We don’t often see this option configured (default: unlimited) but it might be a good idea to set it. What it does is limit the amount of disk space the combined relay logs are allowed to take up.
A slave’s IO_Thread reads from the master and puts the events into the relay log; the slave’s SQL_Thread reads from the relay log and executes the query. If/when replication “breaks”, unless it’s connection related it tends to be during execution of a query. In that case the IO_Thread will keep running (receiving master events and storing in the relay log). Beyond some point, that doesn’t make sense.
The reason for having two separate replication threads (introduced in MySQL 4.0) is that long-running queries don’t delay receiving more data. That’s good. But receiving data is generally pretty fast, so as long as that basic issue is handled, it’s not necessary (for performance) to have the IO_Thread run ahead that far.
So you can set something like relay-log-space-limit=256M. This prevents slave disk space from getting gobbled up in some replication failure scenarios. The data will still be available in the logs on the master (provided of course the log expiration there isn’t too short – replication monitoring is still important!).
Conclusion: the relay log as a cache. Don’t leave it at “Unlimited”, that’s inefficient (and potentially problematic) use of resources. If you do run out of diskspace, the relay log can get corrupted – then you have to reposition, which will re-read the data from the master anyway.
We got good responses to the “identify this query profile” question. Indeed it indicates an SQL injection attack. Obviously a code problem, but you must also think about “what can we do right now to stop this”. See the responses and my last note on it below the original post.
Got a new one for you!
You find a system with broken replication, could be a slave or one in a dual master setup. the IO thread is still running. but the SQL thread is not and the last error is (yes the error string is exactly this, very long – sorry I did not paste this string into the original post – updated later):
“Could not parse relay log event entry. The possible reasons are: the master’s binary log is corrupted (you can check this by running ‘mysqlbinlog’ on the binary log), the slave’s relay log is corrupted (you can check this by running ‘mysqlbinlog’ on the relay log), a network problem, or a bug in the master’s or slave’s MySQL code. If you want to check the master’s binary log or slave’s relay log, you will be able to know their names by issuing ‘SHOW SLAVE STATUS’ on this slave.”
In other similar cases the error message is about something else but the query it shows with it makes no sense. To me, that essentially says the same as the above.
The server appears to have been restarted recently.
What’s wrong, and what’s your quickest way to get replication going again given this state?
This Thursday (October 22nd, 13:00 UTC), Walter Heck (of Open Query) will present Dual Master Setups With MMM. MMM (Multi-Master Replication Manager for MySQL) is a set of flexible scripts to perform monitoring/failover and management of MySQL master-master replication configurations (with only one node writable at any time). Session slides (PDF).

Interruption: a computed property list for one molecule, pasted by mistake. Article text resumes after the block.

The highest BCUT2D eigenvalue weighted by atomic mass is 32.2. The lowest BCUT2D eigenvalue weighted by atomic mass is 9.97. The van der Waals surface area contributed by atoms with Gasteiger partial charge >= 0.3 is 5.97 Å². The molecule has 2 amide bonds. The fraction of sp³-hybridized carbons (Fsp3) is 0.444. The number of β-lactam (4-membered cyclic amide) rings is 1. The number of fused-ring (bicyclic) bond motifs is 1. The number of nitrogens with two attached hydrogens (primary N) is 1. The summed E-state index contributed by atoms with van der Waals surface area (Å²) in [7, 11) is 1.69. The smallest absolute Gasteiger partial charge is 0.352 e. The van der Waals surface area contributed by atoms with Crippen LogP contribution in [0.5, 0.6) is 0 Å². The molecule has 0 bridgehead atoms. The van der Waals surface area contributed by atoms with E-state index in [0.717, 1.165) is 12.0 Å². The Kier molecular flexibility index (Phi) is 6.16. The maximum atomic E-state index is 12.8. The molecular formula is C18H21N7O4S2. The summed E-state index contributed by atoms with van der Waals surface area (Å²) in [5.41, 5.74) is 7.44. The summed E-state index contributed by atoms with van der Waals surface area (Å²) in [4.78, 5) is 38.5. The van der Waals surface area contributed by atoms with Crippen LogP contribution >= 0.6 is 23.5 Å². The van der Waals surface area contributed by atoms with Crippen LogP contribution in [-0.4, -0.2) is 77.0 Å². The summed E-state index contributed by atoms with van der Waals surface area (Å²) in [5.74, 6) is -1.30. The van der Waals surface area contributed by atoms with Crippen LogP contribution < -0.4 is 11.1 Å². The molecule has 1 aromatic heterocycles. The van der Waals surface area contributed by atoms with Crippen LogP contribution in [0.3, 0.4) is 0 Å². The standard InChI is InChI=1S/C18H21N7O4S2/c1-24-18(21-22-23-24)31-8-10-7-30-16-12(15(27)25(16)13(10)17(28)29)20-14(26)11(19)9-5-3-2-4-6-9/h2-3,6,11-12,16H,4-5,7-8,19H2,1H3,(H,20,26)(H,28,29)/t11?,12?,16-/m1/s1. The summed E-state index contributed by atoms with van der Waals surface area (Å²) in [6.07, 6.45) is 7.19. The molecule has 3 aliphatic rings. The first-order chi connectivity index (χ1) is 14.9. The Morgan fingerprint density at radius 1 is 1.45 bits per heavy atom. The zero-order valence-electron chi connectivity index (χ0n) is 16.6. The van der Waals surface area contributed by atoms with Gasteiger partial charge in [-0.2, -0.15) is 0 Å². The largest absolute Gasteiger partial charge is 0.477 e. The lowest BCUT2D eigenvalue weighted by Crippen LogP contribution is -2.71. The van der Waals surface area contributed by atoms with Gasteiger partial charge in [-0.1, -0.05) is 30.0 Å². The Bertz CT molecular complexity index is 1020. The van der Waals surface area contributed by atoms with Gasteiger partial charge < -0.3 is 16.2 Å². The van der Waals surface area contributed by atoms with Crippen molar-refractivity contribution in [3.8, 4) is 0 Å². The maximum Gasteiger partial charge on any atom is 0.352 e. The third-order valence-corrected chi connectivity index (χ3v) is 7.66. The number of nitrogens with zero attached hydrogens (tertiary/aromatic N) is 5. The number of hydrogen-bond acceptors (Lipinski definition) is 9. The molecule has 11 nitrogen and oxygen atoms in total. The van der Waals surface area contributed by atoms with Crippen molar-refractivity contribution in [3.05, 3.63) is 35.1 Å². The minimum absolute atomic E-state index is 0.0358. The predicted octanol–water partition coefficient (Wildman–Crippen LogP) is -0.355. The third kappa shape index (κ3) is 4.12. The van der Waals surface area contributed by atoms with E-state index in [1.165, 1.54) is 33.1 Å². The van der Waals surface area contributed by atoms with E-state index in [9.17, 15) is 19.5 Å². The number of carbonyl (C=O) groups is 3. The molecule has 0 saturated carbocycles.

The toolset also has the ability to read balance standard master/slave configurations with any number of slaves, so you can use it to move virtual IP addresses around a group of servers depending on whether they are behind in replication. For more
information, see mysql-mmm.org.
For MySQL University sessions you point your browser here. You need a browser with a working Flash plugin. You may register for a Dimdim account, but you don’t have to.
The favourite Open Query course modules as well as reworked and brand new ones, with November/December 2009 dates for Brisbane, Sydney, Canberra and Melbourne listed below. You can register for days/modules individually, to suit your time, budget and current needs. Your trainers are Sean, Ray and Arjen (see OQ people).
For the Canberra and Melbourne days which are DBA/HA, registrations for all of the modules in a series before 15 October will receive a copy of the “High Performance MySQL” book (normal bookstore price is AUD 105).
- Thu 19 Nov: MySQL Query Performance Optimisation and Tuning
- Fri 20 Nov: MySQL Server Performance Optimisation and Tuning
I arrived yesterday in St. Augustin, near Bonn in Germany. After a good day of hitchhiking (weather is beautiful here) I stayed with my Pakistani Couchsurfing host and we had an extremely interesting evening talking about the gigantic cultural differences between western civilization and Pakistani civilization. It beats staying in a hotel by about a million points 🙂
This morning I headed to the FrOScon HQ at the fachhochschule to help out with whatever was needed. Turns out that was a bit premature (misunderstanding on my part), so I have had some time to catch up on mail and give some more attention to my talk on Saturday. I’ll be helping out throughout the and the whole day tomorrow with things though.
I’ll be talking about MySQL MMM, a project that I have invested quite a bit of time in getting to know. My talk will outline what MMM is, what it’s not and an example of our setup at Open Query. It’s a full hour long, so it should be very interesting to be able to go into that much detail.